After AFF reported an increase in the number of enquiries from the USA in 2019, ranging from schools to health, we were pleased to see the introduction of the British Defence Staff United States portal –

A few years on, Esther Thomas, AFF’s Manager Overseas, believes the portal now offers a good mix of frequently asked questions. “It enables you to research pre-arrival basics and you can also ask questions direct to subject matter experts in the US, who have specific contacts and knowledge for individual States,” she says. “There’s lots of info on administration and processes for when you are living there too. The most positive change has been the increase in welfare support over the last year. We connect regularly with Nik Turk, who took up a newly established welfare role for the United States Support Group (USSG), supporting around 2,400 British MOD employees and family members across 30 States – soon to be 31 – and five time zones.”

Nik, an experienced Army Welfare Service Youth and Community worker, told AFF: “The move to more personal, focused case work has been a challenge at times. When I receive a call or email, I never know what issue an individual or family will be facing. These range from housing, medical, mental health, education, relationship breakdown or intimate partner violence, to supporting families through deployment.”

Raising awareness

Since starting his role, Nik has been making families aware of the opportunities and support available, whether through leisure provision, US military education charities or agencies that attempt to mirror what would be available in the UK.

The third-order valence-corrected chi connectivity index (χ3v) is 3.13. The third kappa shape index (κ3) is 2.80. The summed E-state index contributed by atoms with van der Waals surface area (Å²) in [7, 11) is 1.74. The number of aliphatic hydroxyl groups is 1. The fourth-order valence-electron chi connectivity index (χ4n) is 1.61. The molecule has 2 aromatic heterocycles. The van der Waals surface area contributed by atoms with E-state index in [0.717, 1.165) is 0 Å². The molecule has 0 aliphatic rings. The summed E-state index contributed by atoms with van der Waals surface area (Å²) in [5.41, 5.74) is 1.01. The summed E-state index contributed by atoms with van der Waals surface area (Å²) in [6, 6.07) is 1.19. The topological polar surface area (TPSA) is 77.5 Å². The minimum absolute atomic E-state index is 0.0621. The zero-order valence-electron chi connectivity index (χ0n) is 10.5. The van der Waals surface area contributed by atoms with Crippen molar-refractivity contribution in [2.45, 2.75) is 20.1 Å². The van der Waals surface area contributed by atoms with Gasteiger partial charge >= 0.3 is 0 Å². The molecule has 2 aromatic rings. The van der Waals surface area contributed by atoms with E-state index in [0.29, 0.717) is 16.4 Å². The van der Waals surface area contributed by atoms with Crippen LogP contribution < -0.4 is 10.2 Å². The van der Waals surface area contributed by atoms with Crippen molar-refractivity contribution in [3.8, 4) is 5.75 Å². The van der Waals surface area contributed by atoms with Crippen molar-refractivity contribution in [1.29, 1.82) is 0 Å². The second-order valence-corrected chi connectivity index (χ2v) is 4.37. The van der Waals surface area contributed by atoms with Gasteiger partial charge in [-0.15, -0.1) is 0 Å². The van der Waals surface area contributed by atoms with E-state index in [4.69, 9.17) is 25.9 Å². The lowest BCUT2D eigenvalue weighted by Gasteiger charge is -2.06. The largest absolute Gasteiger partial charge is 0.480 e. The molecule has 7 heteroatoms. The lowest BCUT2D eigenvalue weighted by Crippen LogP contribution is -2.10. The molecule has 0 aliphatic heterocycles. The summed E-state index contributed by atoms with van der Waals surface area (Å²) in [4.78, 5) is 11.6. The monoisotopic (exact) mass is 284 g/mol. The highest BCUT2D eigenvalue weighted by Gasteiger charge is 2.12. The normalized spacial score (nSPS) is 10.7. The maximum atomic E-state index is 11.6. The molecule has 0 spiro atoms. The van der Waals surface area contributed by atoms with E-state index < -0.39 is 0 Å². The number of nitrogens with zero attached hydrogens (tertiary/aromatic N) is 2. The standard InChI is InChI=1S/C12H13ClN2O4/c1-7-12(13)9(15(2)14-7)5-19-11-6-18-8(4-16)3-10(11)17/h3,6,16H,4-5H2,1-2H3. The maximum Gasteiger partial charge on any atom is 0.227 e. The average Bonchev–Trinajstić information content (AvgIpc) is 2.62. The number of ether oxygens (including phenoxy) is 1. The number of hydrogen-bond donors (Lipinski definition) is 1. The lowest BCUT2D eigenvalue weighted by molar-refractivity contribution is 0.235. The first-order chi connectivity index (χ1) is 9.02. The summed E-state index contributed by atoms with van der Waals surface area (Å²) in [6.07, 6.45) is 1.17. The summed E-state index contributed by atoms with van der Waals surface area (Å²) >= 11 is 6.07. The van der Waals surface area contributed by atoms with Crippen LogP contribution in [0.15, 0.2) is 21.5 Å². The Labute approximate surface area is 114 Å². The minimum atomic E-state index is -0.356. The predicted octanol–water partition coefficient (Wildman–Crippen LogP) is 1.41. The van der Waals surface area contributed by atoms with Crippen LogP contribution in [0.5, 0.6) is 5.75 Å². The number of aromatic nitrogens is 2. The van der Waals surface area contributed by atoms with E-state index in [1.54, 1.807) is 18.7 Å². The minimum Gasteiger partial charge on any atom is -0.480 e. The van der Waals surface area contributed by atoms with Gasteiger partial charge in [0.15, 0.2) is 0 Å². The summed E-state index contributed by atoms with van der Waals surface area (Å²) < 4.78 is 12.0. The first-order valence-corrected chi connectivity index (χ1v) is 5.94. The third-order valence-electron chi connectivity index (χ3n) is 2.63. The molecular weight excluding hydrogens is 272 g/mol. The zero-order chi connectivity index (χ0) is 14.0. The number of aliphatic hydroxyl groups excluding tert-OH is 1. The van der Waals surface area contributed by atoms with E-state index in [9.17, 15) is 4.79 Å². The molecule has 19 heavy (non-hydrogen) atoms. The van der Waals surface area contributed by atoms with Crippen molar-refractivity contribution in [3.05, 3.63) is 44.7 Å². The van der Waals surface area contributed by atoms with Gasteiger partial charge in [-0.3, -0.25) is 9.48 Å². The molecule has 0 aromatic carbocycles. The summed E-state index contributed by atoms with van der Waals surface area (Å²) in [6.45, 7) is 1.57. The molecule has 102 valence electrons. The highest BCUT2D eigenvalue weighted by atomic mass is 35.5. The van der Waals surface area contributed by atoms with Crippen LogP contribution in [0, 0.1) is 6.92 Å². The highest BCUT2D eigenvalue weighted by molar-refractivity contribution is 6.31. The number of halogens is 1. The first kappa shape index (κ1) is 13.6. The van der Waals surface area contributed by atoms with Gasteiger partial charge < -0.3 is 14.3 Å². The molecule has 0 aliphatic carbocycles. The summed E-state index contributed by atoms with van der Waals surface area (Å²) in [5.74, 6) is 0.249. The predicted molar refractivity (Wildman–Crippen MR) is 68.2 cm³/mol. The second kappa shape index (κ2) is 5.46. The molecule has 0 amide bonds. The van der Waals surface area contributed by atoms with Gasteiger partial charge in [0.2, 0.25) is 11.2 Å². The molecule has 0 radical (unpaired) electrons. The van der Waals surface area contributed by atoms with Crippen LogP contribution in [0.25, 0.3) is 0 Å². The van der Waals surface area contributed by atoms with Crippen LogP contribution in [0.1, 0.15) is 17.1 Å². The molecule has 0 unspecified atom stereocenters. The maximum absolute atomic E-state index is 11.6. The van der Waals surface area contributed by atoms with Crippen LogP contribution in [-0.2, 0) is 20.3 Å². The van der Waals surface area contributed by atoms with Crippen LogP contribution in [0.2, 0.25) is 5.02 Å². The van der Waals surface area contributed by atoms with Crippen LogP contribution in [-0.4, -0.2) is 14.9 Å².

He has established links with the Department of Defense so that families can access its OneSource welfare programme – This is a free, 24/7 facility providing confidential services including non-medical counselling, relationship support, advice on additional needs, tax, spousal employment and training. “This has already helped with a number of families’ relationship issues and provided support via the counselling service,” says Nik.

Directing support

A lot of Nik’s work is signposting people to the right area of support. “I’m not a counsellor, although I have attended the welfare officer training courses, but I will listen and give the best advice I can. Most people have been content with the service they have received,” he adds.

Working closely with the families federations and in particular AFF, improvements have been made with communication. This is particularly important for the army families who, unlike the other services, may be the only Brits on the posting, which can lead to anxiety and feelings of loneliness in some cases. Through regular meetings with AFF, Nik has been able to raise current challenges facing families and build stronger communication links.

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